The nine finalists for our ‘Unique in Birmingham’ window dressing competition, designed to improve the street scene around the city centre’s shopping area, have now completed their creative installations and are ready for you to go and explore!
A panel of retail, media and art professionals have taken a tour of the installations and we are delighted to announce that Frilly are overall winners of the competition for their installation ‘Secret City’, taking away £1,000 in shopping vouchers to enjoy in the city centre. ‘Highly Commended’ certificates were awarded to Glenn Anderson for ‘Lost and Found’ and Stitches and Hos for ‘ A Knitted Harvest’.
To walk the trail for yourself, simply download and print a map through this link: Unique in Birmingham map – or if you are using a smartphone or tablet, you can zoom on the map below:
Meet the finalists and their installations:
Frilly – WINNERS!
Frilly are a duo of magpies. They like shiny things, making them, sharing them and engaging with them. Adrienne and Kirsty are inspired by people, places, a good story and a sense of history – whether it’s true or imagined. Frilly was established with the aim in mind to encourage participants and interaction.
Frilly’s take on ‘Unique in Birmingham’ – SECRET CITY – The Mailbox
Frilly have invited the people of Birmingham to share with them secrets of their city. Including truisms and fantasy facts, all of which have inspired 2d imagery used to fill a giant cat’s cradle. Each line of string represents a place in Birmingham signifying how creative Birmingham has become and the connections between these people, places and events. Take a look for yourself at The Mailbox – can you work out which Birmingham facts are true and which are false?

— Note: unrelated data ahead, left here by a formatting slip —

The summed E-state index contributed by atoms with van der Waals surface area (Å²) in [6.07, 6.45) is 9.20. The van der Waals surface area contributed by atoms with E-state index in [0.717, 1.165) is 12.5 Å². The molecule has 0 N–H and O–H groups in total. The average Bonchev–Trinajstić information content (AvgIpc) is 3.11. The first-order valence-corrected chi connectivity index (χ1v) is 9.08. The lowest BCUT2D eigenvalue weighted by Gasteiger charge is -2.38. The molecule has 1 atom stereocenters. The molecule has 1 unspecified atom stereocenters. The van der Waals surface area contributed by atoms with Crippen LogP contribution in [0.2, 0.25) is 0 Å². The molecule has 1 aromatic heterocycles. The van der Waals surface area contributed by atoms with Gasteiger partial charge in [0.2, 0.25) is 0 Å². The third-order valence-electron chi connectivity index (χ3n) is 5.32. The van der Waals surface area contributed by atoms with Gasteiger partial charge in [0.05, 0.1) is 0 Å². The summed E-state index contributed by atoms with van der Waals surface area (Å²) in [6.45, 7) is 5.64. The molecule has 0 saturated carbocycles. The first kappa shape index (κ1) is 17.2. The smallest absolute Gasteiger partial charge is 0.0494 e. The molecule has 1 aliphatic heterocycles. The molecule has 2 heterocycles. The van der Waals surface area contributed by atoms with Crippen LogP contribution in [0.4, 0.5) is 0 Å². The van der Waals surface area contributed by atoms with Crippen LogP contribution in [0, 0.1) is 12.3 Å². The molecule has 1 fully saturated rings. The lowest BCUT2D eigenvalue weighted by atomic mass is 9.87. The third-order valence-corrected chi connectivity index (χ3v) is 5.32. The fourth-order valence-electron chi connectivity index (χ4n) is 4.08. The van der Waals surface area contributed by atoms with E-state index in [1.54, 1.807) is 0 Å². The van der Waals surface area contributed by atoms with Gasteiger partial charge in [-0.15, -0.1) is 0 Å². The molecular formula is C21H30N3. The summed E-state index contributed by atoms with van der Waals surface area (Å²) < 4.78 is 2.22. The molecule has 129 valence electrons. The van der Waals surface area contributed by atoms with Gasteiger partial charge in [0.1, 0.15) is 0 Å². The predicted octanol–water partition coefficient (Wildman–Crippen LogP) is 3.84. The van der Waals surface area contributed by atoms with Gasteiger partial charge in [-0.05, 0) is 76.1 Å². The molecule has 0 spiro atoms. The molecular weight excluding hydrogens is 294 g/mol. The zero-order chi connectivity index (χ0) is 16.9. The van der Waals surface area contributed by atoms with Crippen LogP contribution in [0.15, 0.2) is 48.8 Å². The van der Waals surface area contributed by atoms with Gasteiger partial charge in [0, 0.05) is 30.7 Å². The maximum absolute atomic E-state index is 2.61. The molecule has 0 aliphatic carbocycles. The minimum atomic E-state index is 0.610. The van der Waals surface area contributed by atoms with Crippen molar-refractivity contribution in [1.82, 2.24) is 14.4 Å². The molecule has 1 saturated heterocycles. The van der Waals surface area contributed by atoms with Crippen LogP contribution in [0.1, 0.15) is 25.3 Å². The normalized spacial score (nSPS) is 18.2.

Yu-Hsin Chen is an independent designer and illustrator from Taiwan. She has spent the last year at Birmingham City University studying for her MA in Fashion Promotion. Yu-Hsin also develops products for Children under her brand name of ZOHOO. For her latest product collection the designer has created a story under the title ‘The Adventures of Rice Boy,’ and from this her window will be inspired and created.
Yu Hsin Chen’s take on ‘Unique in Birmingham’ – THE ADVENTURES OF RICE BOY – Martineau Place
The Adventures of Rice Boy is a fairytale for the public using cute and quirky illustrations and touching meanings. The hope is that by viewing the installation, people can stop and pay more attention to the simple things in life. All of the products used have a close connection with Birmingham, from all raw material suppliers to production processes.